Probably the most spectacular development in the sliding water soaked land in northern California occurred near the mouth of Bear River.  Without warning early Wednesday morning nearly ten acres of steep mountain land moved across Bear River at a point approximately 400 yards upstream from the mouth of the river.  The huge slide occurred on the south side of the river on what is known locally as Pacific's Point.  It crossed the river which is from 200 to 300 feet wide and threw boulders and trees several hundred feet into a grain field on the N.P. Genzoli ranch opposite the slide.  The dam was estimated at from 30 to 50 feet high and it was feared that it would force the swollen Bear River into the Genzoli grain field some forty feet above the river bed to cut a new outlet.  Plans were made during the day to dynamite an opening through the obstruction, however, it was not necessary as the river flowed over the top of the dam and broke through in its old channel at 2 o'clock Wednesday afternoon.
        Up until the time of the break in the dam the water formed a lake estimated at a mile and a half long and a mile wide.  Near the dam it reached a height of about forty feet.

FE (18 Feb. 1938) Random Thoughts By Waldner--Pacific Genzoli told me an interesting thing about the slide that came in at his ranch and blocked Bear River last week.  He said that it started about 600 feet above the river surface and that in 1894 it made its first break.  Pacific's father watched the 1894 break, then came home and told Mrs. Genzoli to pack up the children and move out.  The mountain only moved a short distance that time and waited 44 years before the big blow off.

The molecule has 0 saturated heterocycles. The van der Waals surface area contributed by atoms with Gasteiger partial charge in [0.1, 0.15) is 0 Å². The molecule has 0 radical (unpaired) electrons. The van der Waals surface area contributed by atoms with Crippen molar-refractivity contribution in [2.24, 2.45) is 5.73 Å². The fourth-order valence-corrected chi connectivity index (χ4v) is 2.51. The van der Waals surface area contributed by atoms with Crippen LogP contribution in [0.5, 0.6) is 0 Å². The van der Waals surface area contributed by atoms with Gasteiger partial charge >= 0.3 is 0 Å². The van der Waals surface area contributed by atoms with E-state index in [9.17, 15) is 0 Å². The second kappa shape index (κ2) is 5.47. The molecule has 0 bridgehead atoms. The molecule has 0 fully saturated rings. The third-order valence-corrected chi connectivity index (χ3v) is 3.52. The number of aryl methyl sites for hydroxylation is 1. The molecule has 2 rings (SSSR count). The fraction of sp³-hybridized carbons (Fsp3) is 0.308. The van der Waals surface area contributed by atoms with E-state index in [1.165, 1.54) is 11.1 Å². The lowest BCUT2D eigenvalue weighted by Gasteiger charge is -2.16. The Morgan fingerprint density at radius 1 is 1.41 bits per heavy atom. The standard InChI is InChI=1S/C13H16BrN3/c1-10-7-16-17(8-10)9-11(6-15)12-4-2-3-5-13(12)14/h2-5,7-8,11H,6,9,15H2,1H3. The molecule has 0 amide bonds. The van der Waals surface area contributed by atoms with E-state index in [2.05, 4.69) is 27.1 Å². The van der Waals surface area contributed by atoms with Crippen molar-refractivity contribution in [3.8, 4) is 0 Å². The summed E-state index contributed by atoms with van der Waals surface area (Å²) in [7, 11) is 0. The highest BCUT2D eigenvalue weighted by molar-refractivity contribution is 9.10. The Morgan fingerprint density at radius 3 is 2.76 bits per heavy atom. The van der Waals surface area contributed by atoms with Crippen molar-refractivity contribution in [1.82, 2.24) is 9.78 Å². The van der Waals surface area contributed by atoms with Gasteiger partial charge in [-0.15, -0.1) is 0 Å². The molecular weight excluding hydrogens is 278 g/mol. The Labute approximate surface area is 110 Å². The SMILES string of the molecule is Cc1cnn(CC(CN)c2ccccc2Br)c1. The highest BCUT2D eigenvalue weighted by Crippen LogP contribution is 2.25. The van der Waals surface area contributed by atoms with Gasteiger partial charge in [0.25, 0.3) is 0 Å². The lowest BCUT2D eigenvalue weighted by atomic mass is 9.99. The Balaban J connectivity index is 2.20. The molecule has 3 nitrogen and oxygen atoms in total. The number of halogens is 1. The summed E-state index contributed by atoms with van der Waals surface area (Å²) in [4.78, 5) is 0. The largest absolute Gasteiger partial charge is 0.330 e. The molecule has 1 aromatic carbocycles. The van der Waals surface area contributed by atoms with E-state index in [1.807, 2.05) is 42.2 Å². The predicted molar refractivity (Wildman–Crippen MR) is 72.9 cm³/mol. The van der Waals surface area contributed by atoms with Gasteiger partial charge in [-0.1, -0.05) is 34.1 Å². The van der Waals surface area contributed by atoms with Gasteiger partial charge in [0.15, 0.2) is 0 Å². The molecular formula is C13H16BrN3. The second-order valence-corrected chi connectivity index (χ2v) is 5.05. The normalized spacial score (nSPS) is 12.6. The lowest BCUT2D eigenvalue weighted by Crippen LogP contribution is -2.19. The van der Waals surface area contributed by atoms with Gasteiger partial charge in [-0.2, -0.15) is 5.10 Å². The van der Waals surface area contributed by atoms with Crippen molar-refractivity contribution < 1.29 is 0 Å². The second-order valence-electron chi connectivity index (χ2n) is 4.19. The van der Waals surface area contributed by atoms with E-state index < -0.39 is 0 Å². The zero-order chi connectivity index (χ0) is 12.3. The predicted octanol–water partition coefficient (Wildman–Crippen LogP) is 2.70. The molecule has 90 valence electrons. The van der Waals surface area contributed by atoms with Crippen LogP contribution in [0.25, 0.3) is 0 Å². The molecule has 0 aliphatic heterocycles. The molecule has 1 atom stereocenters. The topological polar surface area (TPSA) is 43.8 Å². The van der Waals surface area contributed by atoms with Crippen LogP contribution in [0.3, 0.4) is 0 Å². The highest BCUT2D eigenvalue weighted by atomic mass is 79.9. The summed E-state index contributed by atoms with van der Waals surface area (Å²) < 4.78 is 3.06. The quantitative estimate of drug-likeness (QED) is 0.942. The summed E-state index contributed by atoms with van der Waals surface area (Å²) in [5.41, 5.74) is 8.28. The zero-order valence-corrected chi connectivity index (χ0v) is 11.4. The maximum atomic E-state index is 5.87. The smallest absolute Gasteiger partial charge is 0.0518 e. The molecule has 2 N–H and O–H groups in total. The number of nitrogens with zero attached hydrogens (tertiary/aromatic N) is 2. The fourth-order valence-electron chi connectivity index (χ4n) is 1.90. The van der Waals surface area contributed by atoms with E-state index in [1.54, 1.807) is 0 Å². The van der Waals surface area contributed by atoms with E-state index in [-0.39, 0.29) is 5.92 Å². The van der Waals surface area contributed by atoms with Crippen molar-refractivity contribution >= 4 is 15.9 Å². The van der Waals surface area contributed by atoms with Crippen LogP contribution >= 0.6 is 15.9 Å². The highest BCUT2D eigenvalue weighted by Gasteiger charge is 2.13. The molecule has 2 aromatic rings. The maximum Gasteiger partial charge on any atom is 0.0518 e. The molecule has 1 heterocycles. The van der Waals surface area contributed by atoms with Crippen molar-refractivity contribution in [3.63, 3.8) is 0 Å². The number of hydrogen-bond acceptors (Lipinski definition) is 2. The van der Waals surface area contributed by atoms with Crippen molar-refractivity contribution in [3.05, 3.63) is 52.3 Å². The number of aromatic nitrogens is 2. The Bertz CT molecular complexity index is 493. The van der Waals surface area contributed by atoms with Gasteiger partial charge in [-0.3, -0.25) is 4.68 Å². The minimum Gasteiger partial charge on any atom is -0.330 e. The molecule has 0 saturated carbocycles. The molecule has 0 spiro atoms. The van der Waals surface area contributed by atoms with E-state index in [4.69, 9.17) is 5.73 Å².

HS (3 June 1941) Fisherman's Luck by Chet Schwarzkopf--...Johnny Baylor got a limit on Bear river with bait and flies and reported the stream in good shape.

HS (15 July 1941) Fisherman's Luck by Chet Schwarzkopf--...Bud McBeth stated that Fred Lovfald, Mrs. Lovfald and two sons got their limit of stream trout in Bear river Sunday.

HS (8 Aug. 1941) Fisherman's Luck by Chet Schwarzkopf--...Frank Pidgeon brought in a limit of nice sized stream trout Sunday, taken on Bear river near Bunker Hill with grey hackle flies.

HS (15 Aug. 1941) Fisherman's Luck by Chet Schwarzkopf--...Beginning as early as 1928, [A.A. "Art"] Garcelon's records show where hundreds of thousands of steelhead were planted yearly in such streams as Bear River, the Mattole, Russ creek, both the Van Duzens, upper Mad river and a host of others.  This was kept up for several years.  The fish were obtained from the state hatchery near Alderpoint on the main Eel river...

FE (13 Sept. 1946) Let's Go Fishing--...Charlie Thompson broke the ice with a 16-pounder on Thursday of last week.  He fished near Eastlick.  Charlie wonders how any salmon get into Eel River as on the day he caught his first there were some 16 commercial fishing boats on the Eel River bar, within a half mile of shore.  According to men living at Camp Weeott, this situation is not unusual as commercial boats are reported daily as fishing in the swells just outside the breaker line off the mouth of Eel River.  The same situation exists at the mouth of Bear River and the Mattole River.

FE (25 Oct. 1946) Let's Go Fishing--...Bear River lagoon filled up from the week end rain but did not open a channel through the sand bar to the ocean...

FE (22 Nov. 1946) Storms Welcomed to End Drought--...The Mattole and Bear rivers each broke through their lagoons to the sea with mnay salmon reported entering the Mattole and none at Bear River.